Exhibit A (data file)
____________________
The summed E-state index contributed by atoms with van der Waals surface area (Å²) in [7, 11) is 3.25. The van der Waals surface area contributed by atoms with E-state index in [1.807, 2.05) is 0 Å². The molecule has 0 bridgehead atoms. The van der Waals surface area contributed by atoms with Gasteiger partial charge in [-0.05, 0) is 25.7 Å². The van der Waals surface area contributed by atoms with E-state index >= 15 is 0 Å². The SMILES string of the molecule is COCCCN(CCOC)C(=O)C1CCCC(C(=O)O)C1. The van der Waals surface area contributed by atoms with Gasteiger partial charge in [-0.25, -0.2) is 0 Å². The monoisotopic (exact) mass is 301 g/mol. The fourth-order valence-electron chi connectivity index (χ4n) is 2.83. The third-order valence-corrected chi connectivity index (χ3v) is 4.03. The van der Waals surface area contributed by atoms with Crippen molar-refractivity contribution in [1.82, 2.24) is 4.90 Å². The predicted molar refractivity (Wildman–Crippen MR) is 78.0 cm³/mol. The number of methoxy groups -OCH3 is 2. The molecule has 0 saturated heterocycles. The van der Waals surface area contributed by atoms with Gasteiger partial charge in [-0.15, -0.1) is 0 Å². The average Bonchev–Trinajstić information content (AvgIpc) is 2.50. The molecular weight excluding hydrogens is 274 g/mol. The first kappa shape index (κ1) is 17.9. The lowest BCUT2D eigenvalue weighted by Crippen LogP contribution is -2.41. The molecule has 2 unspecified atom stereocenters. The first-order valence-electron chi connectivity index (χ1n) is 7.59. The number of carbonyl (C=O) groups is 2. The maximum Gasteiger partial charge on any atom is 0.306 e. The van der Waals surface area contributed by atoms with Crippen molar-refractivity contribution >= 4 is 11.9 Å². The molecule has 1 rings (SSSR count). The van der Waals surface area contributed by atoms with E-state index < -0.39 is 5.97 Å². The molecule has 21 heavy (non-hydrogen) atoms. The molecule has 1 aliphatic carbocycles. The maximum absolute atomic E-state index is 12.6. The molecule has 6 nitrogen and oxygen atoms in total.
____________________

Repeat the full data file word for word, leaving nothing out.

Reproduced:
The summed E-state index contributed by atoms with van der Waals surface area (Å²) in [7, 11) is 3.25. The van der Waals surface area contributed by atoms with E-state index in [1.807, 2.05) is 0 Å². The molecule has 0 bridgehead atoms. The van der Waals surface area contributed by atoms with Gasteiger partial charge in [-0.05, 0) is 25.7 Å². The van der Waals surface area contributed by atoms with E-state index >= 15 is 0 Å². The SMILES string of the molecule is COCCCN(CCOC)C(=O)C1CCCC(C(=O)O)C1. The van der Waals surface area contributed by atoms with Gasteiger partial charge in [-0.25, -0.2) is 0 Å². The monoisotopic (exact) mass is 301 g/mol. The fourth-order valence-electron chi connectivity index (χ4n) is 2.83. The third-order valence-corrected chi connectivity index (χ3v) is 4.03. The van der Waals surface area contributed by atoms with Crippen molar-refractivity contribution in [1.82, 2.24) is 4.90 Å². The predicted molar refractivity (Wildman–Crippen MR) is 78.0 cm³/mol. The number of methoxy groups -OCH3 is 2. The molecule has 0 saturated heterocycles. The van der Waals surface area contributed by atoms with Gasteiger partial charge in [-0.15, -0.1) is 0 Å². The average Bonchev–Trinajstić information content (AvgIpc) is 2.50. The molecular weight excluding hydrogens is 274 g/mol. The first kappa shape index (κ1) is 17.9. The lowest BCUT2D eigenvalue weighted by Crippen LogP contribution is -2.41. The molecule has 2 unspecified atom stereocenters. The first-order valence-electron chi connectivity index (χ1n) is 7.59. The number of carbonyl (C=O) groups is 2. The maximum Gasteiger partial charge on any atom is 0.306 e. The van der Waals surface area contributed by atoms with Crippen molar-refractivity contribution >= 4 is 11.9 Å². The molecule has 1 rings (SSSR count). The van der Waals surface area contributed by atoms with E-state index < -0.39 is 5.97 Å². The molecule has 21 heavy (non-hydrogen) atoms. The molecule has 1 aliphatic carbocycles. The maximum absolute atomic E-state index is 12.6. The molecule has 6 nitrogen and oxygen atoms in total.